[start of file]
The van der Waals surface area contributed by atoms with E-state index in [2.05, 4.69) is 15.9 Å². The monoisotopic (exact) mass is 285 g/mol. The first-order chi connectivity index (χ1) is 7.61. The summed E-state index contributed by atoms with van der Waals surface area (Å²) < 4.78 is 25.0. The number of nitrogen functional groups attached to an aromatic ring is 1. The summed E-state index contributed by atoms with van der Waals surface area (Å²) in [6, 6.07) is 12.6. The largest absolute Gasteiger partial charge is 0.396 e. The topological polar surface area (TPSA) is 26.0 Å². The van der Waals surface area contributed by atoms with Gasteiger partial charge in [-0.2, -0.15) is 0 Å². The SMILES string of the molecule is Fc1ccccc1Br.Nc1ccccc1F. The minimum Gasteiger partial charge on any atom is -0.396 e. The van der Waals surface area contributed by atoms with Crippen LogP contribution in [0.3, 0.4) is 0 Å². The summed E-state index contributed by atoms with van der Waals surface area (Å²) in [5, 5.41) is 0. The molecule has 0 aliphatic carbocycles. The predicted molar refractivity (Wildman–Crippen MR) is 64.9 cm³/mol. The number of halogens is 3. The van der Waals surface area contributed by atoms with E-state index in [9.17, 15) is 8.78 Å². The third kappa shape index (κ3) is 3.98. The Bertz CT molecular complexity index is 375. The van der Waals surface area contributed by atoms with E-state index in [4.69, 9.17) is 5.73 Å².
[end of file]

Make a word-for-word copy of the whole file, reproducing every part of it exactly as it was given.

The van der Waals surface area contributed by atoms with E-state index in [2.05, 4.69) is 15.9 Å². The monoisotopic (exact) mass is 285 g/mol. The first-order chi connectivity index (χ1) is 7.61. The summed E-state index contributed by atoms with van der Waals surface area (Å²) < 4.78 is 25.0. The number of nitrogen functional groups attached to an aromatic ring is 1. The summed E-state index contributed by atoms with van der Waals surface area (Å²) in [6, 6.07) is 12.6. The largest absolute Gasteiger partial charge is 0.396 e. The topological polar surface area (TPSA) is 26.0 Å². The van der Waals surface area contributed by atoms with Gasteiger partial charge in [-0.2, -0.15) is 0 Å². The SMILES string of the molecule is Fc1ccccc1Br.Nc1ccccc1F. The minimum Gasteiger partial charge on any atom is -0.396 e. The van der Waals surface area contributed by atoms with Crippen LogP contribution in [0.3, 0.4) is 0 Å². The summed E-state index contributed by atoms with van der Waals surface area (Å²) in [5, 5.41) is 0. The molecule has 0 aliphatic carbocycles. The predicted molar refractivity (Wildman–Crippen MR) is 64.9 cm³/mol. The number of halogens is 3. The van der Waals surface area contributed by atoms with E-state index in [9.17, 15) is 8.78 Å². The third kappa shape index (κ3) is 3.98. The Bertz CT molecular complexity index is 375. The van der Waals surface area contributed by atoms with E-state index in [4.69, 9.17) is 5.73 Å².